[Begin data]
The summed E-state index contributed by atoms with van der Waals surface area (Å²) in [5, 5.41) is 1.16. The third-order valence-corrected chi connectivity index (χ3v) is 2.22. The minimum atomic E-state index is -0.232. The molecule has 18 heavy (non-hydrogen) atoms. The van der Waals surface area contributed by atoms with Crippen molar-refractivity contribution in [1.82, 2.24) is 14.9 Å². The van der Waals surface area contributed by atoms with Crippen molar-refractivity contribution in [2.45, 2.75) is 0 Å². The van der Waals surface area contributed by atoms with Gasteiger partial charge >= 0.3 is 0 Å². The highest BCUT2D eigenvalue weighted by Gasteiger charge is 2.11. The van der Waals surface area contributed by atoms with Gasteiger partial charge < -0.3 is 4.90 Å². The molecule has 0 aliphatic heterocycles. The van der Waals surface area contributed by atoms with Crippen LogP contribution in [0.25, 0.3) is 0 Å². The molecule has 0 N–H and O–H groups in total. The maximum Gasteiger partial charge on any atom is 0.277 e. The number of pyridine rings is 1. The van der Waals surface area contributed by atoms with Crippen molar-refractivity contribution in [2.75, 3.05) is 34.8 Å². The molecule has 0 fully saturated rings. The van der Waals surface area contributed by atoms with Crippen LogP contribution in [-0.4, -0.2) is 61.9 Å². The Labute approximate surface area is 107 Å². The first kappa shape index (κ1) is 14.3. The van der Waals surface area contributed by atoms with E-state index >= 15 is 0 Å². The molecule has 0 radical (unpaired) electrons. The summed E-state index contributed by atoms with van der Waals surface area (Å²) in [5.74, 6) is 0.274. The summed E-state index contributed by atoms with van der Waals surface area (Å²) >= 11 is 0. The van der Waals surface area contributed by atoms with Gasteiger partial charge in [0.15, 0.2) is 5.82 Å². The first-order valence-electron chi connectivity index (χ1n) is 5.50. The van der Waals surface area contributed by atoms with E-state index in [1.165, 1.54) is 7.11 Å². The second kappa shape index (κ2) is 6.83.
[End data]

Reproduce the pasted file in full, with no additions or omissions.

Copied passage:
The summed E-state index contributed by atoms with van der Waals surface area (Å²) in [5, 5.41) is 1.16. The third-order valence-corrected chi connectivity index (χ3v) is 2.22. The minimum atomic E-state index is -0.232. The molecule has 18 heavy (non-hydrogen) atoms. The van der Waals surface area contributed by atoms with Crippen molar-refractivity contribution in [1.82, 2.24) is 14.9 Å². The van der Waals surface area contributed by atoms with Crippen molar-refractivity contribution in [2.45, 2.75) is 0 Å². The van der Waals surface area contributed by atoms with Gasteiger partial charge >= 0.3 is 0 Å². The highest BCUT2D eigenvalue weighted by Gasteiger charge is 2.11. The van der Waals surface area contributed by atoms with Gasteiger partial charge < -0.3 is 4.90 Å². The molecule has 0 aliphatic heterocycles. The van der Waals surface area contributed by atoms with Crippen LogP contribution in [0.25, 0.3) is 0 Å². The molecule has 0 N–H and O–H groups in total. The maximum Gasteiger partial charge on any atom is 0.277 e. The number of pyridine rings is 1. The van der Waals surface area contributed by atoms with Crippen molar-refractivity contribution in [2.75, 3.05) is 34.8 Å². The molecule has 0 fully saturated rings. The van der Waals surface area contributed by atoms with Crippen LogP contribution in [-0.4, -0.2) is 61.9 Å². The Labute approximate surface area is 107 Å². The first kappa shape index (κ1) is 14.3. The van der Waals surface area contributed by atoms with E-state index >= 15 is 0 Å². The molecule has 0 radical (unpaired) electrons. The summed E-state index contributed by atoms with van der Waals surface area (Å²) in [5.74, 6) is 0.274. The summed E-state index contributed by atoms with van der Waals surface area (Å²) >= 11 is 0. The van der Waals surface area contributed by atoms with Gasteiger partial charge in [0.15, 0.2) is 5.82 Å². The first-order valence-electron chi connectivity index (χ1n) is 5.50. The van der Waals surface area contributed by atoms with E-state index in [1.165, 1.54) is 7.11 Å². The second kappa shape index (κ2) is 6.83.